What You Need To Know:
Several profanities and obscenities; sexual innuendoes; violence, killings and murder; alcohol abuse; and, racial epithets.
Created by President Kennedy in 1962, the U.S. Navy’s SEAL (Sea, Air and Land) unit was mandated to combat growing guerilla warfare and terrorism in the world. The elite, top-secret naval combat and rescue team must be ready to descend into terrorist territory at a moment’s notice.
Which is exactly what happens to Billy, one of the frogmen, on his wedding day. Joined by Hawkins, the risk-taking Team hotshot, and Curran, the conscientious Team commander, the SEALs are deployed to the Middle East. In a land rescue-operation involving fellow servicemen and Islamic terrorists, they learn that some stolen American Stinger guided missiles have fallen into the hands of Al Shuhana, the terrorists’ leader, whose life they unwittingly spare.
The SEAL Command Center later receives information that places the missiles on a merchant ship leaving Lebanon, but in an under-cover-of-night sea raid, the SEALs come up empty-handed. The SEALs are further set back by the efforts of an American, half-Lebanese TV journalist named Claire, who seems to be siding more and more with the religious zealot, Al Shuhana.
Wanting to know what Claire may know about Al Shuhana and the stolen missiles, Curran invites her to the SEAL training grounds, but learns nothing. Higher-ups decide a Mid East informant may have information on the Stingers’ location. In an air operation, the SEAL team parachute from six miles up, then snatch the informant away. Thanks to Hawkins, the risk taker who can’t keep his emotions under control, Billy is needlessly killed.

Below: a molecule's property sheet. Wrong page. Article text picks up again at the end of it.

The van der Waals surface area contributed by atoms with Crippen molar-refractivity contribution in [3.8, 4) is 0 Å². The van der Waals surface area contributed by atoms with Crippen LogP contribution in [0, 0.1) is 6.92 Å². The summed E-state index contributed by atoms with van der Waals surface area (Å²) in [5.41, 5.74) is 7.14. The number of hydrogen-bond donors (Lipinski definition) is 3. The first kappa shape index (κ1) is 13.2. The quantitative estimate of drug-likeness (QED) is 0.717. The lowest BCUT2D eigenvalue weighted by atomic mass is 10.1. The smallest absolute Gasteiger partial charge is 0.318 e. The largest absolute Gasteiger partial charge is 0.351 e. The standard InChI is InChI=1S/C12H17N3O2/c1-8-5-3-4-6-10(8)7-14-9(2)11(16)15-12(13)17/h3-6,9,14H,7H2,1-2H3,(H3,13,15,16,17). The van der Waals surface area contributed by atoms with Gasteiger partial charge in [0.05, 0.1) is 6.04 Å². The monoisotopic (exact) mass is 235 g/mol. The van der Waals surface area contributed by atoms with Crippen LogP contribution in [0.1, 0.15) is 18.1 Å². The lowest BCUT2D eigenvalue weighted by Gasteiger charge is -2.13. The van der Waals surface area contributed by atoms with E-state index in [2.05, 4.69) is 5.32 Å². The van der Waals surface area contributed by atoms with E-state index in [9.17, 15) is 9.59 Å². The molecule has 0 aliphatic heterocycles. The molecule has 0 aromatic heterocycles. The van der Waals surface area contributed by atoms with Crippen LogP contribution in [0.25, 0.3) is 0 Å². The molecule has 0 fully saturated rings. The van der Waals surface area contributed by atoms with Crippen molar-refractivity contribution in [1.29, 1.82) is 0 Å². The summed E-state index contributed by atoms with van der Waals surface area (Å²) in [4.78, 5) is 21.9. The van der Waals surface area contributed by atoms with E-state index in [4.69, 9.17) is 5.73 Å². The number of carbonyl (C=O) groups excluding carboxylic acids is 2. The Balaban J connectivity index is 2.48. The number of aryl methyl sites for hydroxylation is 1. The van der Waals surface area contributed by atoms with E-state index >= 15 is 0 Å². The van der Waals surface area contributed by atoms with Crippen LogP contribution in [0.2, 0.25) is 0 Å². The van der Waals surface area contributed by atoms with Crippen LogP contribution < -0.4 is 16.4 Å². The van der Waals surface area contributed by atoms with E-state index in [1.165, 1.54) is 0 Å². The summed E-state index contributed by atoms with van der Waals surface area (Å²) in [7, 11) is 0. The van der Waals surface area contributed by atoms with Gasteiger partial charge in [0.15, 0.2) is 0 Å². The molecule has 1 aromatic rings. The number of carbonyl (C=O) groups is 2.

The funeral scene is touching, but marred by much obscenity and a drunken barroom scene in which the SEALs eulogize Billy. Then, it’s off to Beirut to blow up the missiles, where they are finally pinpointed. A lot of other things get blown up, too, in this war-ravaged, bombed-out city, including tanks, cars and buildings. Amidst the constant artillery barrages, the mission is completed, with Hawkins saving Currant and finishing off Al Shuhana.
Since the film is more interested in showing the SEALs in action on land, sea and air, it is segmented as such. Consequently, not enough attention is given to fully develop its weak premise: do emotions take precedence over rationality? In the final scene, Hawkin’s rescue actions are particularly difficult to interpret. Are his emotions now under control, or is he proving that there is a time and a place for risk taking?
That flaw aside, the film earns three stars mainly for the entertainment value of the way the combat and rescue operations are executed, fair-to-good in most spots, but slow in others. They repel, crash through skylights, fight underwater, and sail through the air (aerial photography is good). The advanced weaponry, such as thermal binoculars which are used to sight bodies behind walls, is truly amazing.
As one would expect, the film contains much violence and is not recommended. There are crude sexual innuendoes, racial slurs and an implied promiscuous relationship. Most offensive of all is the constant barrage of profanity and obscenity, exploding with almost the same frequency as the artillery shells. Instead of going to see these SEALs, why not take your children to see the kind that go honk?
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